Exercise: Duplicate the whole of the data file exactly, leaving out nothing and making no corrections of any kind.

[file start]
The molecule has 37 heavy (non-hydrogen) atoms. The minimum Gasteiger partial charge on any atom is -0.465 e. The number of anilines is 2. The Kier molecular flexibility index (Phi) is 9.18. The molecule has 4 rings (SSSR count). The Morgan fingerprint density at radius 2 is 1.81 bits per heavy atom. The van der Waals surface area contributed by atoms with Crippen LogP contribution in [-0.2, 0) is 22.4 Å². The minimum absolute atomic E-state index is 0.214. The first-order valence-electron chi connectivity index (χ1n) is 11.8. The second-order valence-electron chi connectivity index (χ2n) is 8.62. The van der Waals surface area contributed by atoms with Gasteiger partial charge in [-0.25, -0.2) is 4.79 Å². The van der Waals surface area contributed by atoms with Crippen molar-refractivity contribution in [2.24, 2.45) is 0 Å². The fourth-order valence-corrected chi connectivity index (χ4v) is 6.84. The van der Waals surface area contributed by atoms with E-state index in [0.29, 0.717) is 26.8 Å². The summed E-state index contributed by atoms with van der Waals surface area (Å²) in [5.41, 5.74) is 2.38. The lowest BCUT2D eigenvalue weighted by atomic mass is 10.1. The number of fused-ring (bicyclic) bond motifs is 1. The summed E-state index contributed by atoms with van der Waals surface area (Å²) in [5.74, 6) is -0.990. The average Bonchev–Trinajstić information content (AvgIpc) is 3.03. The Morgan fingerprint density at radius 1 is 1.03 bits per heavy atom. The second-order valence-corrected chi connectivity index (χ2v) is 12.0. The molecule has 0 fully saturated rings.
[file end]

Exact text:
The molecule has 37 heavy (non-hydrogen) atoms. The minimum Gasteiger partial charge on any atom is -0.465 e. The number of anilines is 2. The Kier molecular flexibility index (Phi) is 9.18. The molecule has 4 rings (SSSR count). The Morgan fingerprint density at radius 2 is 1.81 bits per heavy atom. The van der Waals surface area contributed by atoms with Crippen LogP contribution in [-0.2, 0) is 22.4 Å². The minimum absolute atomic E-state index is 0.214. The first-order valence-electron chi connectivity index (χ1n) is 11.8. The second-order valence-electron chi connectivity index (χ2n) is 8.62. The van der Waals surface area contributed by atoms with Gasteiger partial charge in [-0.25, -0.2) is 4.79 Å². The van der Waals surface area contributed by atoms with Crippen molar-refractivity contribution in [2.24, 2.45) is 0 Å². The fourth-order valence-corrected chi connectivity index (χ4v) is 6.84. The van der Waals surface area contributed by atoms with E-state index in [0.29, 0.717) is 26.8 Å². The summed E-state index contributed by atoms with van der Waals surface area (Å²) in [5.41, 5.74) is 2.38. The lowest BCUT2D eigenvalue weighted by atomic mass is 10.1. The number of fused-ring (bicyclic) bond motifs is 1. The summed E-state index contributed by atoms with van der Waals surface area (Å²) in [5.74, 6) is -0.990. The average Bonchev–Trinajstić information content (AvgIpc) is 3.03. The Morgan fingerprint density at radius 1 is 1.03 bits per heavy atom. The second-order valence-corrected chi connectivity index (χ2v) is 12.0. The molecule has 0 fully saturated rings.